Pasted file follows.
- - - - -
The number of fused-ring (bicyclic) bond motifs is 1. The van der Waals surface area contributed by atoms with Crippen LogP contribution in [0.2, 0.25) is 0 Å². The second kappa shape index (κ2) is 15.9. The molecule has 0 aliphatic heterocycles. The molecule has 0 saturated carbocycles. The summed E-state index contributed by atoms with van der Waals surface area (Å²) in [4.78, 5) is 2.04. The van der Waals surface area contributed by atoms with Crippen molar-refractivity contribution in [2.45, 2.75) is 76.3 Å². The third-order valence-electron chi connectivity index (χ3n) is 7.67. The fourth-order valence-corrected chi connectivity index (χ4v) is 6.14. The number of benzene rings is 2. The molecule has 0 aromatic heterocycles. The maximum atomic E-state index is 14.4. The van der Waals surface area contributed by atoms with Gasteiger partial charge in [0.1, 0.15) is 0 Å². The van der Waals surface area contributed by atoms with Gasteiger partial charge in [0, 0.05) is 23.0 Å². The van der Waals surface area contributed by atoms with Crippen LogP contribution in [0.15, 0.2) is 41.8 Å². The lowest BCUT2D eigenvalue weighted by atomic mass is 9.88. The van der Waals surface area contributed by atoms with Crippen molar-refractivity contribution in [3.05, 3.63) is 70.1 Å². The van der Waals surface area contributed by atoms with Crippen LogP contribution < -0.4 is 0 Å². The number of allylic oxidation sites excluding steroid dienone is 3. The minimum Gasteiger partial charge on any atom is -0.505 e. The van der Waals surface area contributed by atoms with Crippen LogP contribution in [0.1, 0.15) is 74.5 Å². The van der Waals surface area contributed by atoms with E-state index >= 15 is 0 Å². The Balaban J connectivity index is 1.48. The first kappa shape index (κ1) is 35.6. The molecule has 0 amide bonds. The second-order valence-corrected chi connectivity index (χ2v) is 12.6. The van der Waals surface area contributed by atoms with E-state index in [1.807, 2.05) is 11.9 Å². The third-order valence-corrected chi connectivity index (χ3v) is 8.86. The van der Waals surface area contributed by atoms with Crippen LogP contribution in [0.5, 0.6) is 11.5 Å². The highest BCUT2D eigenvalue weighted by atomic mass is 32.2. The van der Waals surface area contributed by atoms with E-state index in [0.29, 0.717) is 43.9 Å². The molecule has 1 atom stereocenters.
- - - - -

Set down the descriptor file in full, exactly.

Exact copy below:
The number of fused-ring (bicyclic) bond motifs is 1. The van der Waals surface area contributed by atoms with Crippen LogP contribution in [0.2, 0.25) is 0 Å². The second kappa shape index (κ2) is 15.9. The molecule has 0 aliphatic heterocycles. The molecule has 0 saturated carbocycles. The summed E-state index contributed by atoms with van der Waals surface area (Å²) in [4.78, 5) is 2.04. The van der Waals surface area contributed by atoms with Crippen molar-refractivity contribution in [2.45, 2.75) is 76.3 Å². The third-order valence-electron chi connectivity index (χ3n) is 7.67. The fourth-order valence-corrected chi connectivity index (χ4v) is 6.14. The number of benzene rings is 2. The molecule has 0 aromatic heterocycles. The maximum atomic E-state index is 14.4. The van der Waals surface area contributed by atoms with Gasteiger partial charge in [0.1, 0.15) is 0 Å². The van der Waals surface area contributed by atoms with Gasteiger partial charge in [0, 0.05) is 23.0 Å². The van der Waals surface area contributed by atoms with Crippen LogP contribution in [0.15, 0.2) is 41.8 Å². The lowest BCUT2D eigenvalue weighted by atomic mass is 9.88. The van der Waals surface area contributed by atoms with Crippen molar-refractivity contribution in [3.05, 3.63) is 70.1 Å². The van der Waals surface area contributed by atoms with Crippen LogP contribution < -0.4 is 0 Å². The number of allylic oxidation sites excluding steroid dienone is 3. The minimum Gasteiger partial charge on any atom is -0.505 e. The van der Waals surface area contributed by atoms with Crippen LogP contribution in [0.1, 0.15) is 74.5 Å². The van der Waals surface area contributed by atoms with E-state index >= 15 is 0 Å². The Balaban J connectivity index is 1.48. The first kappa shape index (κ1) is 35.6. The molecule has 0 amide bonds. The second-order valence-corrected chi connectivity index (χ2v) is 12.6. The van der Waals surface area contributed by atoms with E-state index in [1.807, 2.05) is 11.9 Å². The third-order valence-corrected chi connectivity index (χ3v) is 8.86. The van der Waals surface area contributed by atoms with Crippen LogP contribution in [0.5, 0.6) is 11.5 Å². The highest BCUT2D eigenvalue weighted by atomic mass is 32.2. The van der Waals surface area contributed by atoms with E-state index in [0.29, 0.717) is 43.9 Å². The molecule has 1 atom stereocenters.